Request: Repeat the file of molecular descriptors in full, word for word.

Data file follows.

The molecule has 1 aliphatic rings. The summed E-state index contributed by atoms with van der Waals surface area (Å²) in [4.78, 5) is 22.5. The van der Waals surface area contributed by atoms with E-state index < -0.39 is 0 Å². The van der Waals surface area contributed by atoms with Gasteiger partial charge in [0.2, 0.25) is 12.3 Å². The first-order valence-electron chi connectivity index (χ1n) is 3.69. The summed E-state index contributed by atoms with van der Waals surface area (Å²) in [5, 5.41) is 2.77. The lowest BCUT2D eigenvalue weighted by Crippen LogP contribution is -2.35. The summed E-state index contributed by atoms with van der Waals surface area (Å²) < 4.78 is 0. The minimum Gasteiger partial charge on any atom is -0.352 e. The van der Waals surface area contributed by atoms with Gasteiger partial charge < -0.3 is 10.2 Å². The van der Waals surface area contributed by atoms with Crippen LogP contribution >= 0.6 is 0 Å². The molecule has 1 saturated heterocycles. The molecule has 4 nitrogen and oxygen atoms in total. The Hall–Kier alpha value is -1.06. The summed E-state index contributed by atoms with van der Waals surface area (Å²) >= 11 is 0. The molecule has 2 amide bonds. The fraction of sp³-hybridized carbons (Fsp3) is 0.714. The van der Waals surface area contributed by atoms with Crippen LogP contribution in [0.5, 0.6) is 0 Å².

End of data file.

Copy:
The molecule has 1 aliphatic rings. The summed E-state index contributed by atoms with van der Waals surface area (Å²) in [4.78, 5) is 22.5. The van der Waals surface area contributed by atoms with E-state index < -0.39 is 0 Å². The van der Waals surface area contributed by atoms with Gasteiger partial charge in [0.2, 0.25) is 12.3 Å². The first-order valence-electron chi connectivity index (χ1n) is 3.69. The summed E-state index contributed by atoms with van der Waals surface area (Å²) in [5, 5.41) is 2.77. The lowest BCUT2D eigenvalue weighted by Crippen LogP contribution is -2.35. The summed E-state index contributed by atoms with van der Waals surface area (Å²) < 4.78 is 0. The minimum Gasteiger partial charge on any atom is -0.352 e. The van der Waals surface area contributed by atoms with Gasteiger partial charge < -0.3 is 10.2 Å². The van der Waals surface area contributed by atoms with Crippen LogP contribution >= 0.6 is 0 Å². The molecule has 1 saturated heterocycles. The molecule has 4 nitrogen and oxygen atoms in total. The Hall–Kier alpha value is -1.06. The summed E-state index contributed by atoms with van der Waals surface area (Å²) >= 11 is 0. The molecule has 2 amide bonds. The fraction of sp³-hybridized carbons (Fsp3) is 0.714. The van der Waals surface area contributed by atoms with Crippen LogP contribution in [0.5, 0.6) is 0 Å².